IndyCar drivers cope with strange Memorial Day weekend
INDIANAPOLIS (AP) — Simon Pagenaud knows what he should be doing right now.
Friday's plan was to climb into the No. 22 Chevrolet for one final test session, mingle with fans and plot race strategy. On Sunday, he'd chase a second straight Indianapolis 500 victory.
Instead, he is spending the Memorial Day weekend quietly at home, far away from deafening engines and roaring crowds. He talks about the future — IndyCar's season opener in Texas on June 6, the series' first July race at the Brickyard, the COVID-19 pandemic that caused this chaos — and his hope that the rescheduled 500 weekend in August proves to be as festive and fun as he expected.
“It really hit me on qualifying weekend. It was my birthday," Pagenaud said on a Zoom call Friday. “It was really strange — no stress, no anxiety but I was missing something that was very dear to my heart. It’s just the best feeling in racing that day, and I look forward to it every year. Also today is Carb Day, I was thinking ‘Wow, we'd be doing this or that and pretty soon we'd be racing.’ So it’s definitely strange."
It's been anything but business as usual for IndyCar. From revised travel plans to virtual racing, everyone has scrambled to find their place. Fans just might park around Indianapolis Motor Speedway this weekend and celebrate their annual traditions anyway.
Even Will Power, the 2018 Indy winner, finds himself in a different role — watching his wife, Elizabeth, compete in Saturday's Better-Half Invitational. Created by James Hinchliffe, it will pit 17 partners of IndyCar drivers in an online race that includes two practice sessions and a qualifying run.
All of it helps because drivers are coping with a seemingly endless offseason.
“I haven’t even kept an eye on the date," said Power, Pagenaud's teammate for Team Penske. “I didn’t even realize it was May. North Carolina is nice in May, but it’s the first time I’ve seen North Carolina in May. I hope I don’t have to see it again in May for like another 10 years."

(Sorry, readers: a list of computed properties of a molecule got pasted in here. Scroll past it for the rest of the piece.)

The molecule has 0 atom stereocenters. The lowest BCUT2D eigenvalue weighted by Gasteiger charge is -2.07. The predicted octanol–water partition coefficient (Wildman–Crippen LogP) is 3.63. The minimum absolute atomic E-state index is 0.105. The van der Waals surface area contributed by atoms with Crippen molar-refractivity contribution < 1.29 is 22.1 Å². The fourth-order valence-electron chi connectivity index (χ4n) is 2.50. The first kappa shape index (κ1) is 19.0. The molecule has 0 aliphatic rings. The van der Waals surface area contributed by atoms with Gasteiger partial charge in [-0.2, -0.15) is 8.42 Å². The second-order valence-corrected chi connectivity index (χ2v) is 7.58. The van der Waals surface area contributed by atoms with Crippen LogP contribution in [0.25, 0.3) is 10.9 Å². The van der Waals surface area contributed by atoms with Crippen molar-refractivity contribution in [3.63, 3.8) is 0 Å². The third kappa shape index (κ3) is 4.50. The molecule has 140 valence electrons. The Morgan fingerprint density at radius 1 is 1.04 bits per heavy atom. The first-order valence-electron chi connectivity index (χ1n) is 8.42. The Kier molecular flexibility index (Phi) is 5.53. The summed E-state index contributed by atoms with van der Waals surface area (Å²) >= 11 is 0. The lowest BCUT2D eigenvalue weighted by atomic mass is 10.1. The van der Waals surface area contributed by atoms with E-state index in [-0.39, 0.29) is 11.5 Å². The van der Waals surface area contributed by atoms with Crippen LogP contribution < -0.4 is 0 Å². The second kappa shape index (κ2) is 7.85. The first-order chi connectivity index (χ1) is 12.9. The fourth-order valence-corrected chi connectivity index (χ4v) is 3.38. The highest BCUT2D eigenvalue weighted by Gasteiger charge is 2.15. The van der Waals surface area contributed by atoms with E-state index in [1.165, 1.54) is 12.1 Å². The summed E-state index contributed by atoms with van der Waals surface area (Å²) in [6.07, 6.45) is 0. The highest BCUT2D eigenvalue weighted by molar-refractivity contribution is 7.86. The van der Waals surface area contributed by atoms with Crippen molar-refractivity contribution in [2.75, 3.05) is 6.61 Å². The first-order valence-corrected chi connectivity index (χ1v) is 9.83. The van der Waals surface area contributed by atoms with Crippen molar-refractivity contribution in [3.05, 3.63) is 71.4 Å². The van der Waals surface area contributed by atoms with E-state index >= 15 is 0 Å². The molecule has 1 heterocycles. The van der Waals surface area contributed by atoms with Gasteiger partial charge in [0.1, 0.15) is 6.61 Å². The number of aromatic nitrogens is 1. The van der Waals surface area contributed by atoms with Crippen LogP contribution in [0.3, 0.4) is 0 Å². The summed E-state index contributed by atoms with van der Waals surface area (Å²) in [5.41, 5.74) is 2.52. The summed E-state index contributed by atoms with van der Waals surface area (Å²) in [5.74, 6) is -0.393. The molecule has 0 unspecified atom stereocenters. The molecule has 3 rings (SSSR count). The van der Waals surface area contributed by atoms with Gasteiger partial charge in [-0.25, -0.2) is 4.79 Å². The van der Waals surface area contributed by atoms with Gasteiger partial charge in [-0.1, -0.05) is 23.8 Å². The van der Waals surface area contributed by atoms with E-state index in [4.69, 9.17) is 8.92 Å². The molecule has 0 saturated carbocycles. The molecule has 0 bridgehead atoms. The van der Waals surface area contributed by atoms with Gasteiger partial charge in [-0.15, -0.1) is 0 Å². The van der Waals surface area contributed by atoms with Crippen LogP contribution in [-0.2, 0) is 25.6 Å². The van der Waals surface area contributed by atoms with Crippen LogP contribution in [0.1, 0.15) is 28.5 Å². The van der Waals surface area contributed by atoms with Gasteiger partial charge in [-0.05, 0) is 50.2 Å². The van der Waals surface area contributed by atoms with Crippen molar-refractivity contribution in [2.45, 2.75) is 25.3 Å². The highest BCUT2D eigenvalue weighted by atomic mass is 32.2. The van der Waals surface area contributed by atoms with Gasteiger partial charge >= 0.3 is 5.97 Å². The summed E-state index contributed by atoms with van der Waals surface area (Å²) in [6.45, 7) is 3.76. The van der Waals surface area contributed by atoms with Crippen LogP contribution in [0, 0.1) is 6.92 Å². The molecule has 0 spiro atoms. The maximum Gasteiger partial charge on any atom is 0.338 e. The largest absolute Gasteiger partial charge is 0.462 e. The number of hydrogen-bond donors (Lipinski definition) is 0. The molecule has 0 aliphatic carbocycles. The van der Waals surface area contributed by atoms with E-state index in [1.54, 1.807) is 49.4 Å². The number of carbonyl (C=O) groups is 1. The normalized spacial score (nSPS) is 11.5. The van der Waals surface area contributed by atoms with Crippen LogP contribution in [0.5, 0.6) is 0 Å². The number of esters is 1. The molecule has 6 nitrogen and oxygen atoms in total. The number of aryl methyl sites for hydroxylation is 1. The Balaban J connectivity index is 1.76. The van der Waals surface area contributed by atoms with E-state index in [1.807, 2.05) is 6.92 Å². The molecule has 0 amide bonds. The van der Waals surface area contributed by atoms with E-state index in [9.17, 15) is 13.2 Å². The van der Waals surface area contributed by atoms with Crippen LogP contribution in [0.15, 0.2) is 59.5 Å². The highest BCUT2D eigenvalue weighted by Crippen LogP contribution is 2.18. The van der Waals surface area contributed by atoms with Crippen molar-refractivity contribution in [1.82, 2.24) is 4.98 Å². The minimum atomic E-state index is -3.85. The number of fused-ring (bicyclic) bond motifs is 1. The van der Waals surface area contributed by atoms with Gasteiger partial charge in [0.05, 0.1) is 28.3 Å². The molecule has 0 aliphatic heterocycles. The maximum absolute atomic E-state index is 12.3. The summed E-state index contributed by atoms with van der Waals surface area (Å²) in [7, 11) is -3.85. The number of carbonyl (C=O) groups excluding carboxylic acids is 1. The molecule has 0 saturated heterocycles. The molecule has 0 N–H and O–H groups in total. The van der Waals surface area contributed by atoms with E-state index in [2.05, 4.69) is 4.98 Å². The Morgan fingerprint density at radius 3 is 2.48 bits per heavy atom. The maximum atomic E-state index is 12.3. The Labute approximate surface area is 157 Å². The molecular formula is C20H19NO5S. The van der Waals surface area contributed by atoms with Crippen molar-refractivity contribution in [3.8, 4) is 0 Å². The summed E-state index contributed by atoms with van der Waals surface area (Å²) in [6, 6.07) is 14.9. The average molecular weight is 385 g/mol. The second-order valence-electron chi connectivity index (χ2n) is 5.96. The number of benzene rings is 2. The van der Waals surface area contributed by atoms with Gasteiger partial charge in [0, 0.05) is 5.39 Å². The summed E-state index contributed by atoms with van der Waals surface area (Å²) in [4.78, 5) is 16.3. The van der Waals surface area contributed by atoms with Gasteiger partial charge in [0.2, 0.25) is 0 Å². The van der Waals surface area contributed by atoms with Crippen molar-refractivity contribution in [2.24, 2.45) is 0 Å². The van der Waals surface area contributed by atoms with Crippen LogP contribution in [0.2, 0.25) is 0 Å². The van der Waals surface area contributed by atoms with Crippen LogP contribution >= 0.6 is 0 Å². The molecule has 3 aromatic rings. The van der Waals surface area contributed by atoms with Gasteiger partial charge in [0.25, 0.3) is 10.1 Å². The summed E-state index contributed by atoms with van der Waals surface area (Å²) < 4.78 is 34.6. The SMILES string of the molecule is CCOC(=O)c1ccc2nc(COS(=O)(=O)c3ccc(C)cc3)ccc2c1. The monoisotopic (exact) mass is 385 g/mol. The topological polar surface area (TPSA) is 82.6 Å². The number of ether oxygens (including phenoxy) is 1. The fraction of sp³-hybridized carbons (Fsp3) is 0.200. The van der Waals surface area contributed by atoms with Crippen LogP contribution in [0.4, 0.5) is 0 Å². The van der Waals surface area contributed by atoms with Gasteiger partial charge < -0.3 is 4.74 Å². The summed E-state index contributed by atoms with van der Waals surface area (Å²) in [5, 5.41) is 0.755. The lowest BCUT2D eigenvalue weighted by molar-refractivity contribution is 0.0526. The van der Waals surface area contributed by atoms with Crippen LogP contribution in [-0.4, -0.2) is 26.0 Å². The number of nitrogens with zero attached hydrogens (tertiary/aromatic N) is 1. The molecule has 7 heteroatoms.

Pagenaud, the first French winner of the 500 in more than a century, hasn't even been able to savor the spoils of being the defending champion.
Instead of spending the month of May in the media spotlight, he's simply tried to stay fit, fine-tune his racing skills on simulators and reflect on what May could have been.
“To be honest, it’s not the driving itself," Pagenaud said when asked what he missed most about Carb Day. “It’s the crowd coming to the track, seeing the buildup before the race. We usually get to meet some kids from school as well. It's just fun."
Perhaps it will be that way this summer ahead of the Aug. 23 race.
Boles and series officials hope fans will return then, even if the crowd is significantly smaller than the usual 270,000-plus that make the 500 the world's largest single-day sporting event.
So for now, they're slowing down.
“Usually in May you never get home because you'd be flat out at the speedway all the time and it’s a very intense time," said Takuma Sato, who became the first Japanese race winner in 2017. “This is very weird, a very strange feeling."
But soon, those feelings will go away. Racing will be back and so will the 500 that Pagenaud longs to run.
“It’s been a very interesting two weeks, I must say. Never been home for the month of May in recent years," Pagenaud said. “You know where we’d like to be, but it is what it is."